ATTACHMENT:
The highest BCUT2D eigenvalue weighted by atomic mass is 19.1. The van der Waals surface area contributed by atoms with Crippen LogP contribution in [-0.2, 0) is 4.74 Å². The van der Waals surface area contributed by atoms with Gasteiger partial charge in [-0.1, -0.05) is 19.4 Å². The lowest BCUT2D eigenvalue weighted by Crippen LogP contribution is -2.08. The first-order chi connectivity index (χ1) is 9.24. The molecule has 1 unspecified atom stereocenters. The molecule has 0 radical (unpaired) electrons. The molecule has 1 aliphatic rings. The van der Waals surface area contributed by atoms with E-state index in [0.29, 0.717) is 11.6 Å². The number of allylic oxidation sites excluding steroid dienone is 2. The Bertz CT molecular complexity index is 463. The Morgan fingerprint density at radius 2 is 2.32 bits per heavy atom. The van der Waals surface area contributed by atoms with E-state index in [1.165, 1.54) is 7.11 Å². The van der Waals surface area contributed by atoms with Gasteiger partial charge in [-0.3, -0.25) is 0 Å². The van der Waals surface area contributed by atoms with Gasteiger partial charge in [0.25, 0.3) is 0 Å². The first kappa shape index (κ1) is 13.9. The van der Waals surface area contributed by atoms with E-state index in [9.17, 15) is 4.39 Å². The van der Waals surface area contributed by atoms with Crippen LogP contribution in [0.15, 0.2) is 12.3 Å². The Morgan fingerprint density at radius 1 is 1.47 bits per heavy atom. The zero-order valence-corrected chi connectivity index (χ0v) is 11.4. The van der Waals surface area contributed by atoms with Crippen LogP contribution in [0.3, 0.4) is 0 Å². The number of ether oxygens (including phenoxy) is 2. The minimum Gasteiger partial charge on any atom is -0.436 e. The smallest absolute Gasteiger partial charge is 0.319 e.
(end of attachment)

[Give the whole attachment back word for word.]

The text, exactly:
The highest BCUT2D eigenvalue weighted by atomic mass is 19.1. The van der Waals surface area contributed by atoms with Crippen LogP contribution in [-0.2, 0) is 4.74 Å². The van der Waals surface area contributed by atoms with Gasteiger partial charge in [-0.1, -0.05) is 19.4 Å². The lowest BCUT2D eigenvalue weighted by Crippen LogP contribution is -2.08. The first-order chi connectivity index (χ1) is 9.24. The molecule has 1 unspecified atom stereocenters. The molecule has 0 radical (unpaired) electrons. The molecule has 1 aliphatic rings. The van der Waals surface area contributed by atoms with E-state index in [0.29, 0.717) is 11.6 Å². The number of allylic oxidation sites excluding steroid dienone is 2. The Bertz CT molecular complexity index is 463. The Morgan fingerprint density at radius 2 is 2.32 bits per heavy atom. The van der Waals surface area contributed by atoms with E-state index in [1.165, 1.54) is 7.11 Å². The van der Waals surface area contributed by atoms with Gasteiger partial charge in [-0.3, -0.25) is 0 Å². The van der Waals surface area contributed by atoms with Gasteiger partial charge in [0.25, 0.3) is 0 Å². The first kappa shape index (κ1) is 13.9. The van der Waals surface area contributed by atoms with E-state index in [9.17, 15) is 4.39 Å². The van der Waals surface area contributed by atoms with Crippen LogP contribution in [0.15, 0.2) is 12.3 Å². The Morgan fingerprint density at radius 1 is 1.47 bits per heavy atom. The zero-order valence-corrected chi connectivity index (χ0v) is 11.4. The van der Waals surface area contributed by atoms with Crippen LogP contribution in [0.3, 0.4) is 0 Å². The number of ether oxygens (including phenoxy) is 2. The minimum Gasteiger partial charge on any atom is -0.436 e. The smallest absolute Gasteiger partial charge is 0.319 e.